But because there isn’t enough evidence to say one way or another, we can safely assume that eating Maple Fudge won’t cause any harm.

Maple Fudge Recipe

Maple Fudge

Homemade fudge is a delight to make, especially when only three ingredients are required. This rich, sweet, and delicious creamy maple fudge.
Prep Time: 15 minutes
Cook Time: 25 minutes
Chill time: 3 hours
Course: Dessert
Cuisine: American
Keyword: Maple Fudge
Servings: 32 pieces
Calories: 96kcal


  • loaf pan


  • 2 ¼ cups maple syrup
  • 1 cup heavy cream
  • 3 tablespoons unsalted butter


  • Line a loaf pan with parchment paper after spraying the bottom and sides with nonstick cooking spray. Allow some parchment paper to hang over both ends of the pan for later removal.
  • In a medium saucepan over medium heat, bring the maple syrup to a boil and then reduce to a simmer for 5 minutes. Then, without stirring, add the heavy cream and wait for the mixture to re-boil. Allow it to simmer for about 20 minutes, or until a candy thermometer reads 236°F.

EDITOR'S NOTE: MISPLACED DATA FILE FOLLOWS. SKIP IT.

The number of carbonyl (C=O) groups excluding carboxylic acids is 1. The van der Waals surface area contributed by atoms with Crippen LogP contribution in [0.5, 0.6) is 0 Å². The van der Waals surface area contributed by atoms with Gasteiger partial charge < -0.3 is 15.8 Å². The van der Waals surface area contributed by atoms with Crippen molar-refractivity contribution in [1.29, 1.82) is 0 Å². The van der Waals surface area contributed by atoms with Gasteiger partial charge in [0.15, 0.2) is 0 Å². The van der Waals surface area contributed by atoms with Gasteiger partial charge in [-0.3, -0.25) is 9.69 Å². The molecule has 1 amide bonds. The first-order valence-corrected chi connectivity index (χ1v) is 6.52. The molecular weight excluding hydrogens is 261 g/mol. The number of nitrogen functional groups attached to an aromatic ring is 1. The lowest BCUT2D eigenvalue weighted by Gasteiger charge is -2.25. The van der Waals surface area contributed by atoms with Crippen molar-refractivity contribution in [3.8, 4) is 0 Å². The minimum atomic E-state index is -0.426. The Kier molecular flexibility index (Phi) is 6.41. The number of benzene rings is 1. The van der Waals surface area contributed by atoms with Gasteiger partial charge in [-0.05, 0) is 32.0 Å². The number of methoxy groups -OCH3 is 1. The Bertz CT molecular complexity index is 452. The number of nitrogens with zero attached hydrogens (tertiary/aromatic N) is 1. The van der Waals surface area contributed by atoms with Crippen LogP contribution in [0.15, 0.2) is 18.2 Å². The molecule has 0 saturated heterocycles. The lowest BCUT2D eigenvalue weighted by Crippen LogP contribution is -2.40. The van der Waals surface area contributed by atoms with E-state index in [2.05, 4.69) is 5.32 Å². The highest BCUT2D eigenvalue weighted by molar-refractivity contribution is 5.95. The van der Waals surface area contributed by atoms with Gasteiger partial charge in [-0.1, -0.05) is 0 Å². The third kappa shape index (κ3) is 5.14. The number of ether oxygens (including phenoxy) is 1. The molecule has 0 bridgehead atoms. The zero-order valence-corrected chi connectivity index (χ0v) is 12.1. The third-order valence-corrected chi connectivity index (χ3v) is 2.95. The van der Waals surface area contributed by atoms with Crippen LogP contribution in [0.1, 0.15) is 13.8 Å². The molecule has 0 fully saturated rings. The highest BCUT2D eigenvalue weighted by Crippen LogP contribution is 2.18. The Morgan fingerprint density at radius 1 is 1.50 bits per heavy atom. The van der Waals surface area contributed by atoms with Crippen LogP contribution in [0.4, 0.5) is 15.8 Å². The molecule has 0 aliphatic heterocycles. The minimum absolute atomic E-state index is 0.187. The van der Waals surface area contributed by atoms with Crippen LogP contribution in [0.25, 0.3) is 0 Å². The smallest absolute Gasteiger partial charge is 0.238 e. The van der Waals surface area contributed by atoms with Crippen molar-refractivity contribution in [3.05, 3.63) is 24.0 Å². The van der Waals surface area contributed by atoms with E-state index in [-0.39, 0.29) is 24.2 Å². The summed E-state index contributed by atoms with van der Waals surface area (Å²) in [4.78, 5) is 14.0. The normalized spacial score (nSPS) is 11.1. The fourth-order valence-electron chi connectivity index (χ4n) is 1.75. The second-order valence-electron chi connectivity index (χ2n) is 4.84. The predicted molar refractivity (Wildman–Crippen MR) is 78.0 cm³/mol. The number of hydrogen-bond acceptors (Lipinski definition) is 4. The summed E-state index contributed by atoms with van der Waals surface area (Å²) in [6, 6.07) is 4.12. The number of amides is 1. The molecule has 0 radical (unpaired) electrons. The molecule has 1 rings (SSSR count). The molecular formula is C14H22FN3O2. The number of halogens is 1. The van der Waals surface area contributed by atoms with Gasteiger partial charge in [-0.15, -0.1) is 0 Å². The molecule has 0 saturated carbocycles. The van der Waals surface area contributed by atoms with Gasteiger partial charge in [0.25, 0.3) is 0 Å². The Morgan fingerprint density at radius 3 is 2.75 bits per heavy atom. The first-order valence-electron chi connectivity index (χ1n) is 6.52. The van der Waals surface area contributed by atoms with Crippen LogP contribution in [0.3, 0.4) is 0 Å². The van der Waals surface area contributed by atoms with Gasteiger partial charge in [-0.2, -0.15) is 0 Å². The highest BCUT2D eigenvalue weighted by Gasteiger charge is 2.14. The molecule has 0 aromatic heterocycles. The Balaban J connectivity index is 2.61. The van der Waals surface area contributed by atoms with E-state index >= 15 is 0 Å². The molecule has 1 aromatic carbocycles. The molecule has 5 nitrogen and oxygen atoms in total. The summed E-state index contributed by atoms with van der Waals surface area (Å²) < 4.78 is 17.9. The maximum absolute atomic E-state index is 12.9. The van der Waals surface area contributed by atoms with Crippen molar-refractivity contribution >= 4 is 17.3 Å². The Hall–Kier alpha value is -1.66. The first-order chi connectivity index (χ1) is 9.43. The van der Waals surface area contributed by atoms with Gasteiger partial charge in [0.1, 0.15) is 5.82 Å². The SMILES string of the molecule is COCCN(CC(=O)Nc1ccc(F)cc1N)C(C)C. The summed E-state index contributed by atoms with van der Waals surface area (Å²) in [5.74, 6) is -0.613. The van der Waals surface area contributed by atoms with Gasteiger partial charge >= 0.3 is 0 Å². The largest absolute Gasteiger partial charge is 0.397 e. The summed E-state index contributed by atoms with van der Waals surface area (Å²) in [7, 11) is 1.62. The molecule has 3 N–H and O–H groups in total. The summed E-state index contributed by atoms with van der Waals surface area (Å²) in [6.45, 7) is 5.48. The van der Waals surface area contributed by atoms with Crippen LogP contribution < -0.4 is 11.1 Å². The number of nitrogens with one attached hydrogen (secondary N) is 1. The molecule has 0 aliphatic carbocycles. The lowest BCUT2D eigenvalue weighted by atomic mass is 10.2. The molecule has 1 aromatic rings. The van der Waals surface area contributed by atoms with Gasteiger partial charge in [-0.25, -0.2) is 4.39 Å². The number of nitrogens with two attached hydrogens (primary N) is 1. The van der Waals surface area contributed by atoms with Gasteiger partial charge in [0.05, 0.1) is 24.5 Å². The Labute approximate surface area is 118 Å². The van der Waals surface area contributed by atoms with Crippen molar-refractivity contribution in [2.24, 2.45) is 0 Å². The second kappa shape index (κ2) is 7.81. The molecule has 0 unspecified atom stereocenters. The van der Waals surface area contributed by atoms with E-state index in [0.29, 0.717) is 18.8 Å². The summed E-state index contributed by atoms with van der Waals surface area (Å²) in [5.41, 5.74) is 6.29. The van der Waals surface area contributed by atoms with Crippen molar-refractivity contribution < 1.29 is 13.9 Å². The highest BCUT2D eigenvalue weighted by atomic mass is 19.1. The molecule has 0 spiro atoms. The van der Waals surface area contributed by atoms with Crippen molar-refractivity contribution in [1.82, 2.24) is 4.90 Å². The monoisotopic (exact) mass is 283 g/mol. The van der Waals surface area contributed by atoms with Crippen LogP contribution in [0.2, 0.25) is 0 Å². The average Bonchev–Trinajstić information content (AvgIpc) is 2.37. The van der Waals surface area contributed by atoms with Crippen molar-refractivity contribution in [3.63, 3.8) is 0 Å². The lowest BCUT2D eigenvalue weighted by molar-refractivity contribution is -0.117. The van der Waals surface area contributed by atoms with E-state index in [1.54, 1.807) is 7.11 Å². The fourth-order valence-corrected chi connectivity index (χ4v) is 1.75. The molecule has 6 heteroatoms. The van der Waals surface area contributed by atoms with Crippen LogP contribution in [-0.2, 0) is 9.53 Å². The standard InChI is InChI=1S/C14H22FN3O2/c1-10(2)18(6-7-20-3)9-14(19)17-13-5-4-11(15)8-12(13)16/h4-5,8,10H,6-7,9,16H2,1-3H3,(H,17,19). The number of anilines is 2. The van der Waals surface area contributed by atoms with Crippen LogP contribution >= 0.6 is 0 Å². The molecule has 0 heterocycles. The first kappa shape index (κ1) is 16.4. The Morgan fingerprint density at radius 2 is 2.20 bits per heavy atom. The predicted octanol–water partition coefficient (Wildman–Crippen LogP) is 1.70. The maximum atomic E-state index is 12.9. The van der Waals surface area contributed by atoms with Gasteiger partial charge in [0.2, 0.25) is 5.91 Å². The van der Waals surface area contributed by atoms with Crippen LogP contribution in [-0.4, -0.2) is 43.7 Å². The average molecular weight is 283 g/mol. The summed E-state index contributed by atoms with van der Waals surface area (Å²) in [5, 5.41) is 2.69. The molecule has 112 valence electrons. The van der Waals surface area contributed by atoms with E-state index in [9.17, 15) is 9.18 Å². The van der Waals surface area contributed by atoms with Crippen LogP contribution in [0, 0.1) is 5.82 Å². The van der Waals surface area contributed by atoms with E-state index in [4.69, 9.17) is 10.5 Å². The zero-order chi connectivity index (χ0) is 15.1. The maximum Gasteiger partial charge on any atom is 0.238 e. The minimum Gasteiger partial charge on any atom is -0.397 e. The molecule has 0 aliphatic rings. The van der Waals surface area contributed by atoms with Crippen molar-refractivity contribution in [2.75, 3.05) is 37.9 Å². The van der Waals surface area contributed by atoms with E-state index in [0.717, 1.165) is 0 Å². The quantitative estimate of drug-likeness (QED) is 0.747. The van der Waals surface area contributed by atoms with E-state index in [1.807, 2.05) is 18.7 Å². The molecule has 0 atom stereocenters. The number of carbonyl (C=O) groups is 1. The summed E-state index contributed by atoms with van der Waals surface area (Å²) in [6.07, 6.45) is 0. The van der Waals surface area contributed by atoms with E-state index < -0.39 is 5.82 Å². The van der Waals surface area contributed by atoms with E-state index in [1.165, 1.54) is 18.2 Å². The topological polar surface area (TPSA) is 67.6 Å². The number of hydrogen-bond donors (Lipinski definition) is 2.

• Remove the saucepan from the heat and, without stirring, add the butter. Allow 8 minutes for the mixture to cool. Then, using an electric mixer, beat the mixture for about 5 minutes, or until it thickens and begins to crystallize.
  • Transfer the mixture to the prepared loaf pan and spread it evenly across the bottom of the pan. Refrigerate the pan for at least 3 hours, or until completely set.
  • Remove the pan from the refrigerator, use the parchment paper to lift the fudge out of the pan, and cut it into 36 square pieces with a sharp knife. Serve and have fun!



Calories: 96kcal | Carbohydrates: 15g | Protein: 0.2g | Fat: 4g | Saturated Fat: 2g | Polyunsaturated Fat: 0.2g | Monounsaturated Fat: 1g | Trans Fat: 0.04g | Cholesterol: 11mg | Sodium: 4mg | Potassium: 58mg | Sugar: 14g | Vitamin A: 142IU | Vitamin C: 0.04mg | Calcium: 30mg | Iron: 0.03mg